A flash point is the minimum temperature at which a liquid gives off vapor within a test vessel in sufficient concentration to form an ignitable mixture with air near the surface of the liquid. Materials with higher flashpoints are thus less likely to ignite than materials with lower flash points. Because of their higher flash points, combustible liquids do not pose as great a risk in transportation as flammable liquids. Therefore, the regulatory requirements applicable to their transportation are less stringent than those for flammable liquids. For example, combustible liquids transported in non-bulk packagings are excepted from all HMR requirements, unless the combustible liquid also meets the definition for a hazardous substance, hazardous waste, or marine pollutant. In addition, combustible liquids may be transported in non-specification bulk packagings. A combustible liquid that is not a hazardous substance, a hazardous waste, or a marine pollutant is not subject to HMR requirements if it is a mixture of one or more components that has a flash point at or above 93 °C (200 °F), comprises at least 99 percent of the volume of the mixture, and is not transported as a liquid at a temperature at or above its flash point. Also, a combustible liquid that does not sustain combustion is not subject to the requirements of the HMR as a combustible liquid. Either the test method specified in ASTM D 4206 or the procedure in appendix H of part 173 may be used to determine if a material sustains combustion when heated under test conditions and exposed to an external source of flame.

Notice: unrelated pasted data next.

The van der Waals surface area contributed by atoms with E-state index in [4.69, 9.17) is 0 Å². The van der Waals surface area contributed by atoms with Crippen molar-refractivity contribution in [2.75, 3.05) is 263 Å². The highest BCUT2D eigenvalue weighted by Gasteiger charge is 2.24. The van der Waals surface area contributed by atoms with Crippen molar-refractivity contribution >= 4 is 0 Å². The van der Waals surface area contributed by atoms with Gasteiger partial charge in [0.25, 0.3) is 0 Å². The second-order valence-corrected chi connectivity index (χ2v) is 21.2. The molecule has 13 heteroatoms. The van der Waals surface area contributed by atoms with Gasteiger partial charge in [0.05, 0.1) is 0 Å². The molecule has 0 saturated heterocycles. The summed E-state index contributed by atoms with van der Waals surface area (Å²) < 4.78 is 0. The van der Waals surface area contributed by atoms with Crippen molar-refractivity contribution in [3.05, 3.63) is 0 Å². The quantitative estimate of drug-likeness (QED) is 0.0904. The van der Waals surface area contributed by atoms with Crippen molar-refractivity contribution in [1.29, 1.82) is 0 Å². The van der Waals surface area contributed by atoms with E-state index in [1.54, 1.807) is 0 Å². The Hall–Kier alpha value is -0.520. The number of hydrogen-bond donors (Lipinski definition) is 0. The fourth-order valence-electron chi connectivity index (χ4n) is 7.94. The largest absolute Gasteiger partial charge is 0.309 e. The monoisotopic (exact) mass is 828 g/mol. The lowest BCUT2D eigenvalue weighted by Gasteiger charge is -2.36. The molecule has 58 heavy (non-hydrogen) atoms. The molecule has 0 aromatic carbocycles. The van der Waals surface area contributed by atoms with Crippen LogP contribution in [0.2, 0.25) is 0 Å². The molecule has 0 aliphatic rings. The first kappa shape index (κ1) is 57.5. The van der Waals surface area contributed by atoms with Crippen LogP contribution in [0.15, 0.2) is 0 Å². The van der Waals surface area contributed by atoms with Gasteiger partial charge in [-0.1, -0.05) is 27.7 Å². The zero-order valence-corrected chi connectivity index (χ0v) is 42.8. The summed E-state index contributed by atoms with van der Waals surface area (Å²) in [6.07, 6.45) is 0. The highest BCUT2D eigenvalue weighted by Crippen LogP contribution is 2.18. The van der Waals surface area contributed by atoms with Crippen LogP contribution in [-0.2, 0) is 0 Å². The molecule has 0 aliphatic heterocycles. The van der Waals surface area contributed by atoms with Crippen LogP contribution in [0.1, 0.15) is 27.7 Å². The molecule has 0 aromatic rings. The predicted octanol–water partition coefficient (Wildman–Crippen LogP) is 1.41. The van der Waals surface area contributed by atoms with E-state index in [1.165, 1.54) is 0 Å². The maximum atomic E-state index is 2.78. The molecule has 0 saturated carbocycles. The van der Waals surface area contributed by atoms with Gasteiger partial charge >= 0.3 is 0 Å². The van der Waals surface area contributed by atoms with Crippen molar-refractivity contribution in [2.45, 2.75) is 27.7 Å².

The HMR provide additional exceptions for flammable (Class 3) and combustible liquids under § 173.150. Limited quantities of flammable and combustible liquids are excepted from labeling requirements, unless the material also meets the definition of Division 6.1 (Poison) or is offered for transportation or transported by aircraft, and the specification packaging requirements of the HMR when packaged in combination packagings, each not exceeding 30 kg (66 pounds) gross weight, in accordance with this section. In addition, shipments of limited quantities are not subject to placarding. A limited quantity of a flammable or combustible liquid may be reclassed and renamed as a “consumer commodity” as defined in § 171.8 of the HMR. An aqueous solution containing 24 percent or less alcohol by volume and no other hazardous material may be reclassed as a combustible liquid, and is not subject to the HMR requirements if it contains no less than 50 percent water.